Culture At Large

Nik Wallenda and putting faith on the line

Kristy Quist

Last night Nik Wallenda traversed a canyon on a steel cable. My two teens had seen ads for the event and were excited to see what would happen. I remember the thrill of Evel Knievel’s motorcycle stunts when I was a kid, so what could I say? I won’t even attempt to unravel our fascination with watching potential tragedy unfold. But I did wonder why he would put himself at such risk, especially when he has a family history of death by daredevil-ness.

After two long hours of buildup, Wallenda began his almost 23-minute walk. He also began to pray throughout his stunt, which viewers could hear via a microphone he wore. As he walked, he focused on Jesus as his Savior and protector who has authority over the wind and the heavy stabilizing bar he carried. I was conflicted. Why put yourself in unnecessary danger and then call publicly on Jesus to save you? What if you fall? Especially as the Weather Channel reporter kept popping in to tell the audience there was a good possibility of strong wind gusts or random lightning strikes. What if your wife, your children, your father, your network and your world watched you fall 1,500 feet to the helpless paramedics below?

I was not the only one asking these questions. Twitter was alive with queries and quips about the Jesus factor. Some Christians online seemed to see this as a triumph of evangelism, while others predictably found an opportunity for derision. Wallenda is quoted in an International Business Times article as saying, “What I get from my Christian faith is that I know where I’m going to go when I die. And that affects my business, because what I do is risky, and if I die, I have peace... I’m not scared of dying.” It might interest readers to know that Wallenda’s book, Balance: A Story of Faith, Family, and Life on the Line, was released June 4.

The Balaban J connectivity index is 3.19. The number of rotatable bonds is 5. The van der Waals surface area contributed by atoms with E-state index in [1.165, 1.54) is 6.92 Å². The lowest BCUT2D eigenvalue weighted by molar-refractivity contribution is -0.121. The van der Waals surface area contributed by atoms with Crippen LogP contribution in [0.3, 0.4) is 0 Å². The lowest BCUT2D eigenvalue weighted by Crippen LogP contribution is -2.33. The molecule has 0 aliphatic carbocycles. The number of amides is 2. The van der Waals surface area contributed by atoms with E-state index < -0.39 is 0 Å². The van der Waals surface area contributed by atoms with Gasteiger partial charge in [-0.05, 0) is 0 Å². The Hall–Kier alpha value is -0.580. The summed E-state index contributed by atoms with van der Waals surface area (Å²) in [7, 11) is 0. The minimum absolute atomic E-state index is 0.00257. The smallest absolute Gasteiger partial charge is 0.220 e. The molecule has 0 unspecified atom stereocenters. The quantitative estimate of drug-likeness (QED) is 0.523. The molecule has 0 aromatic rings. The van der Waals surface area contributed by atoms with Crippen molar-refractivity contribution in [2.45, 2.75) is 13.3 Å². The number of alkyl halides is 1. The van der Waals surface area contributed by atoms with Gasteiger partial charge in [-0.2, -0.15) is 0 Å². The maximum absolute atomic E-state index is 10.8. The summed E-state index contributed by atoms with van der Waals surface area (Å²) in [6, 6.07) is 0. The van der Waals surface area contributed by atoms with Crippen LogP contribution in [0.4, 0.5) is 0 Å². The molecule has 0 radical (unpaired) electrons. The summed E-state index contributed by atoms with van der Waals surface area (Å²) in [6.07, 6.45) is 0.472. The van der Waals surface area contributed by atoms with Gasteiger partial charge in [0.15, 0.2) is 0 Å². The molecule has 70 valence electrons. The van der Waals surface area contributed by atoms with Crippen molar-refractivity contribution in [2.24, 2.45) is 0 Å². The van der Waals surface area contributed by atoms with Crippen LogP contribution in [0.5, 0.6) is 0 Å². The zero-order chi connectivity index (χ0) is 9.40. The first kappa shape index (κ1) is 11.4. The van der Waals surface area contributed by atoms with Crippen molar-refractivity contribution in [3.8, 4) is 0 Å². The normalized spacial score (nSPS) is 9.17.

Was this just a sideshow act in which the perceived danger is shored up as he calls on Christ’s name?

That same Business Times article mentioned Wallenda had trained to hang from the cable, and that a rescue crew could reach him in 60 seconds. This added a new dimension to my questions. Why ask viewers to spend two hours worrying about his safety, then call on Jesus continually as he walked, if he felt he was in little danger to begin with?

Jesus was tempted by the devil to throw himself from a great height to force the hand of God, to prove that God would protect Him. Initially, as Wallenda prayed for protection, it felt that he was doing what Jesus refused to do - putting himself in danger to prove God’s protection. But if he felt he was in no real danger, is this just a sideshow act in which the perceived danger is shored up as he calls on Christ’s name?

I’ll confess I did not watch all two hours of the pre-walk show and I don’t know Wallenda’s motivations. Though I found it interesting to read in a Reuters article that he had this to say after the walk was completed: "I knelt down and I thought of my great-grandfather and that everything I do is to honor him."

In the end, we watched him kiss the ground and greet his relieved family. My kids, like me, were impressed that he had made it across safely. However, I also felt a bit as though I’d been shown a very exciting parlor trick. A parlor trick in which the performer asked for God’s blessing and protection. That’s a line I’d be even more afraid to walk.

Topics: Culture At Large, Arts & Leisure, Entertainment, Theology & The Church, Faith, Evangelism